Operation: Lock your doors

The residence halls tested Eastern students living in the halls Wednesday at midnight to see if students locked their doors or not.

Resident Assistants on each floor checked to see if the students had their door locked or unlocked by turning the doorknob.

If the student’s door was locked, the RA slid a piece of paper under the door saying “Sweet Dreams.” If the student did not lock their door, a piece of paper saying “Nightmare” was slipped underneath the door.

This exercise was done as a way to encourage students to lock their doors and to promote safety in the residence halls.

“When I woke up in the morning to find the piece of paper on the floor I was a little surprised because I thought it was odd, but also smart at the same time,” said Zoe Petersen, a freshman living at Lawson Hall.

Many students said this exercise was a good way to promote locking the doors of rooms. Students had the same reaction to finding the slip of paper in their room when they woke up.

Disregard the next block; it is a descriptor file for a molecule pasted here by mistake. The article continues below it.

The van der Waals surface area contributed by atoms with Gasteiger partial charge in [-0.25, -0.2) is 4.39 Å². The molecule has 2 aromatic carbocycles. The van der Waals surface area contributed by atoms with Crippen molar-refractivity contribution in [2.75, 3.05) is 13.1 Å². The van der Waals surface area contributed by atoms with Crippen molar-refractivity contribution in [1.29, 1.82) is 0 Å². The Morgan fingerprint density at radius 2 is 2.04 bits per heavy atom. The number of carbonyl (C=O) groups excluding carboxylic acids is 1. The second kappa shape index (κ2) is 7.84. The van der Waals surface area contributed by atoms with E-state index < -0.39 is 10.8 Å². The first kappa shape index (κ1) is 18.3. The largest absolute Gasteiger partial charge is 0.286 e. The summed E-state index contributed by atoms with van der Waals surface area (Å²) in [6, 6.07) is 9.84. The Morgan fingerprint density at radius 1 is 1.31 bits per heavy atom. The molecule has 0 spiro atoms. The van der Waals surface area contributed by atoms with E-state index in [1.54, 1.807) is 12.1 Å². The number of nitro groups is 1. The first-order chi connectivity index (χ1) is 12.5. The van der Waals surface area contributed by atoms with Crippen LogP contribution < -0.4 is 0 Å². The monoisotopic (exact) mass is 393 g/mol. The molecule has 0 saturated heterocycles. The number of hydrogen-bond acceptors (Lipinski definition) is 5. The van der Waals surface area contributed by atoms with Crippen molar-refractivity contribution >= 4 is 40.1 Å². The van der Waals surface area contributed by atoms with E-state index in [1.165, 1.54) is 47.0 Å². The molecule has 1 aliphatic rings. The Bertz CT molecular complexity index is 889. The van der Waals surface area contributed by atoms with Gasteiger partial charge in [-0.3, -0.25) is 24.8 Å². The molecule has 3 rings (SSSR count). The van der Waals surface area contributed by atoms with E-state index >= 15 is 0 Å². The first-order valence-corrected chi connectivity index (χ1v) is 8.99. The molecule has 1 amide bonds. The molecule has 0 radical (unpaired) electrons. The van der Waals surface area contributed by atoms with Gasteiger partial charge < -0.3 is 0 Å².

In the case of freshman Erika Workman, a resident of Lawson Hall, it reminds her of the risk of not locking the door.

“I always make sure to lock my door when I am away or even when I am inside my dorm because you never know what can really happen, what if it is not an RA testing you and it is something worse,” Workman said.

Some students think that even with the exercise to promote safety and security, the resident halls are already secure as is.

Students of Andrews Hall 5th floor agree. The security procedures of not getting into the building but getting onto the floors is already a task as it is.

“To get anywhere in the building, it is almost like you need a key, there is only one floor you can go to in the building and that is your floor,” said Abby Baker, a freshman in Andrews Hall.

Baker’s roommate, freshman Madeline Howe, agreed with Baker’s thoughts about the residence hall security.

“I’m not afraid of anyone breaking into our dorm because we feel like we can trust people on our floor and trust the hall security,” Howe said.

Steven Puschmann can be reached

at 581-7943 or at [email protected].